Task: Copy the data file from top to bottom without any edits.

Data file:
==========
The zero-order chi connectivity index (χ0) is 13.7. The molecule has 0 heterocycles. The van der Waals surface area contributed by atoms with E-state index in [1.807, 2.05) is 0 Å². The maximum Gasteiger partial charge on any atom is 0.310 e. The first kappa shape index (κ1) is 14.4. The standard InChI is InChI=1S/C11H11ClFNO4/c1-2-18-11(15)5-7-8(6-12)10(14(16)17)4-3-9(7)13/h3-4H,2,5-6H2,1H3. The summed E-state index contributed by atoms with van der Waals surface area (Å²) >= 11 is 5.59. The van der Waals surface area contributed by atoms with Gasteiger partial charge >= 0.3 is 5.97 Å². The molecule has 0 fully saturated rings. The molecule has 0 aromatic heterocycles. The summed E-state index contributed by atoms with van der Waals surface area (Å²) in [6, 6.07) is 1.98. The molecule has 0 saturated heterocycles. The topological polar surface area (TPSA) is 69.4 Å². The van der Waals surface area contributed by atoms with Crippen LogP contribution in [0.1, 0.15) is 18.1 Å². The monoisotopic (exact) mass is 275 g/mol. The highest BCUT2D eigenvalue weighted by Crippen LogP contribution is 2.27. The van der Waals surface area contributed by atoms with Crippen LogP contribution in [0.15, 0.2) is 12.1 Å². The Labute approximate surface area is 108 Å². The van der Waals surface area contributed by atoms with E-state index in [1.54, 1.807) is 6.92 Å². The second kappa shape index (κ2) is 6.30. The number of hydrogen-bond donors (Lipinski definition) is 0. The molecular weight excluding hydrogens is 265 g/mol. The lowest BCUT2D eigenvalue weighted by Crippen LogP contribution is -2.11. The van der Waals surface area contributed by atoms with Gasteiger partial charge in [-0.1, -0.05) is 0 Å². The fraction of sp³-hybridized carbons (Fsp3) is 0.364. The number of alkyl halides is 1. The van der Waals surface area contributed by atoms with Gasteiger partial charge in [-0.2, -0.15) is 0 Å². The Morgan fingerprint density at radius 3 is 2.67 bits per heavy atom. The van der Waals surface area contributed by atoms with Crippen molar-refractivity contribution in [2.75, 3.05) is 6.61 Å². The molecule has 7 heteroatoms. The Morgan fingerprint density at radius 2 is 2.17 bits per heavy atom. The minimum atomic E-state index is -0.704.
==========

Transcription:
The zero-order chi connectivity index (χ0) is 13.7. The molecule has 0 heterocycles. The van der Waals surface area contributed by atoms with E-state index in [1.807, 2.05) is 0 Å². The maximum Gasteiger partial charge on any atom is 0.310 e. The first kappa shape index (κ1) is 14.4. The standard InChI is InChI=1S/C11H11ClFNO4/c1-2-18-11(15)5-7-8(6-12)10(14(16)17)4-3-9(7)13/h3-4H,2,5-6H2,1H3. The summed E-state index contributed by atoms with van der Waals surface area (Å²) >= 11 is 5.59. The van der Waals surface area contributed by atoms with Gasteiger partial charge >= 0.3 is 5.97 Å². The molecule has 0 fully saturated rings. The molecule has 0 aromatic heterocycles. The summed E-state index contributed by atoms with van der Waals surface area (Å²) in [6, 6.07) is 1.98. The molecule has 0 saturated heterocycles. The topological polar surface area (TPSA) is 69.4 Å². The van der Waals surface area contributed by atoms with Crippen LogP contribution in [0.1, 0.15) is 18.1 Å². The monoisotopic (exact) mass is 275 g/mol. The highest BCUT2D eigenvalue weighted by Crippen LogP contribution is 2.27. The van der Waals surface area contributed by atoms with Crippen LogP contribution in [0.15, 0.2) is 12.1 Å². The Labute approximate surface area is 108 Å². The van der Waals surface area contributed by atoms with E-state index in [1.54, 1.807) is 6.92 Å². The second kappa shape index (κ2) is 6.30. The number of hydrogen-bond donors (Lipinski definition) is 0. The molecular weight excluding hydrogens is 265 g/mol. The lowest BCUT2D eigenvalue weighted by Crippen LogP contribution is -2.11. The van der Waals surface area contributed by atoms with Gasteiger partial charge in [-0.1, -0.05) is 0 Å². The fraction of sp³-hybridized carbons (Fsp3) is 0.364. The number of alkyl halides is 1. The van der Waals surface area contributed by atoms with Gasteiger partial charge in [-0.2, -0.15) is 0 Å². The Morgan fingerprint density at radius 3 is 2.67 bits per heavy atom. The van der Waals surface area contributed by atoms with Crippen molar-refractivity contribution in [2.75, 3.05) is 6.61 Å². The molecule has 7 heteroatoms. The Morgan fingerprint density at radius 2 is 2.17 bits per heavy atom. The minimum atomic E-state index is -0.704.